- Meeting abstract
- Open Access
The effectiveness of the What Do You Drink (WDYD) web-based brief alcohol intervention over time: a two-arm parallel group randomized controlled trial applying an ecological momentary assessment approach
© Voogt et al; licensee BioMed Central Ltd. 2013
- Published: 4 September 2013
- Social Work
- Binge Drinking
- Trial Register
- Heavy Drinking
- Latent Growth
The aim of the current study was to test whether the web-based brief alcohol intervention entitled “What Do You Drink” (WDYD) can sustain a reduction in alcohol use among heavy drinking students after one, three, and six months follow-up. A two-arm parallel group randomized controlled trial applying an ecological momentary assessment (EMA) approach with 30 data time-points was conducted in the Netherlands, 2010-2011. Students aged 18 to 24 years old who reported heavy drinking in the past six months and who were ready to change behaviour were included in the study. Participants were randomized into the experimental (n = 456: WDYD intervention) or control condition (n = 451: no intervention). Outcome measures were weekly alcohol consumption and frequency of binge drinking. Latent growth curve analyses to model individual change in alcohol use over time by condition revealed that participants in the experimental condition had significantly lower weekly alcohol consumption and frequency of binge drinking compared to participants in the control condition that sustained after three (B0 = -2.60, p < .001; B1 = 0.16, p = 0.08) and six (B0 = -0.14, p = 0.01; B1 = 0.00, p = 0.19) months follow-up, respectively. Additional linear regression analyses indicated that the intercept differences resulted from an increase in alcohol use for participants in the control condition compared to those in the experimental condition. The WDYD intervention was shown to be effective in preventing an increase in weekly alcohol consumption and frequency of binge drinking shortly after the intervention that sustained after three and six months post-intervention, respectively. Trial registration: Netherlands Trial Register NTR2665.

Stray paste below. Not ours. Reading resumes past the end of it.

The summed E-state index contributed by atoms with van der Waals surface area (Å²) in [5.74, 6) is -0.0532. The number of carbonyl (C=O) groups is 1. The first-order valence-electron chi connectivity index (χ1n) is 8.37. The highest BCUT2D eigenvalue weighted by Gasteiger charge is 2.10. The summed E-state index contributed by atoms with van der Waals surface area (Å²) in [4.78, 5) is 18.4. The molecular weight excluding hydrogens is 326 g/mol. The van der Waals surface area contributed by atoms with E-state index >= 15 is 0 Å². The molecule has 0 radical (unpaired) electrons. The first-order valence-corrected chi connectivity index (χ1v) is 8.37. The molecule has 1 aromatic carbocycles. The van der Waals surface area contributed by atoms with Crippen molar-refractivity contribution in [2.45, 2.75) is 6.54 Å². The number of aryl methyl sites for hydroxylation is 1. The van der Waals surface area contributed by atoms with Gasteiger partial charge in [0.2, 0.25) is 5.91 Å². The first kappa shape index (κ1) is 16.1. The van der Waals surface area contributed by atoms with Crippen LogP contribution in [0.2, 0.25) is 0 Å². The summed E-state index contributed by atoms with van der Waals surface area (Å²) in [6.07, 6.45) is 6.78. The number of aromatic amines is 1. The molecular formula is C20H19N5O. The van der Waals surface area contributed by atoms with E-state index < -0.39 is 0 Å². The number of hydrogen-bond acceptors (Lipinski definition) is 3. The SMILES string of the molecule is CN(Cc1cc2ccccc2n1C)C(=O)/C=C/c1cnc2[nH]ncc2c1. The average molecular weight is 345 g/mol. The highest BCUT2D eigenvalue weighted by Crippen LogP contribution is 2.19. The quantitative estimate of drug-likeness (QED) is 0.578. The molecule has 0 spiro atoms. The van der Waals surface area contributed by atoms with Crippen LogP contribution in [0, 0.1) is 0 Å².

This article is published under license to BioMed Central Ltd. This is an Open Access article distributed under the terms of the Creative Commons Attribution License (http://creativecommons.org/licenses/by/2.0), which permits unrestricted use, distribution, and reproduction in any medium, provided the original work is properly cited.